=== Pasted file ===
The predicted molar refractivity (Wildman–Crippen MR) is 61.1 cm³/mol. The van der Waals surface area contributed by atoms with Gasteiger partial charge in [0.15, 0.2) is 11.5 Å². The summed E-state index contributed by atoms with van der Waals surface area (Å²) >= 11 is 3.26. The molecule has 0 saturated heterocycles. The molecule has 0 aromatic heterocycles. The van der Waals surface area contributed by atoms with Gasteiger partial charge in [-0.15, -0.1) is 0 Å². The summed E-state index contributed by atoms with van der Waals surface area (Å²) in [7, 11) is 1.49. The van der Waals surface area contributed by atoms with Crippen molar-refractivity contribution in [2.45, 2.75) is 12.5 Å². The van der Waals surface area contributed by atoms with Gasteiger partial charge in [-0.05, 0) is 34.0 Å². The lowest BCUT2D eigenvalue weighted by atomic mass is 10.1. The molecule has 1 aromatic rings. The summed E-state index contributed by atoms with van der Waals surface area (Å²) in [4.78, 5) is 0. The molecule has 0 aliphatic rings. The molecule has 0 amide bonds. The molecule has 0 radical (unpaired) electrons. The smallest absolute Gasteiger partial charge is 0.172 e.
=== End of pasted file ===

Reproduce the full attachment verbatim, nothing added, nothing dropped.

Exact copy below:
The predicted molar refractivity (Wildman–Crippen MR) is 61.1 cm³/mol. The van der Waals surface area contributed by atoms with Gasteiger partial charge in [0.15, 0.2) is 11.5 Å². The summed E-state index contributed by atoms with van der Waals surface area (Å²) >= 11 is 3.26. The molecule has 0 saturated heterocycles. The molecule has 0 aromatic heterocycles. The van der Waals surface area contributed by atoms with Gasteiger partial charge in [-0.15, -0.1) is 0 Å². The summed E-state index contributed by atoms with van der Waals surface area (Å²) in [7, 11) is 1.49. The van der Waals surface area contributed by atoms with Crippen molar-refractivity contribution in [2.45, 2.75) is 12.5 Å². The van der Waals surface area contributed by atoms with Gasteiger partial charge in [-0.05, 0) is 34.0 Å². The lowest BCUT2D eigenvalue weighted by atomic mass is 10.1. The molecule has 1 aromatic rings. The summed E-state index contributed by atoms with van der Waals surface area (Å²) in [4.78, 5) is 0. The molecule has 0 aliphatic rings. The molecule has 0 amide bonds. The molecule has 0 radical (unpaired) electrons. The smallest absolute Gasteiger partial charge is 0.172 e.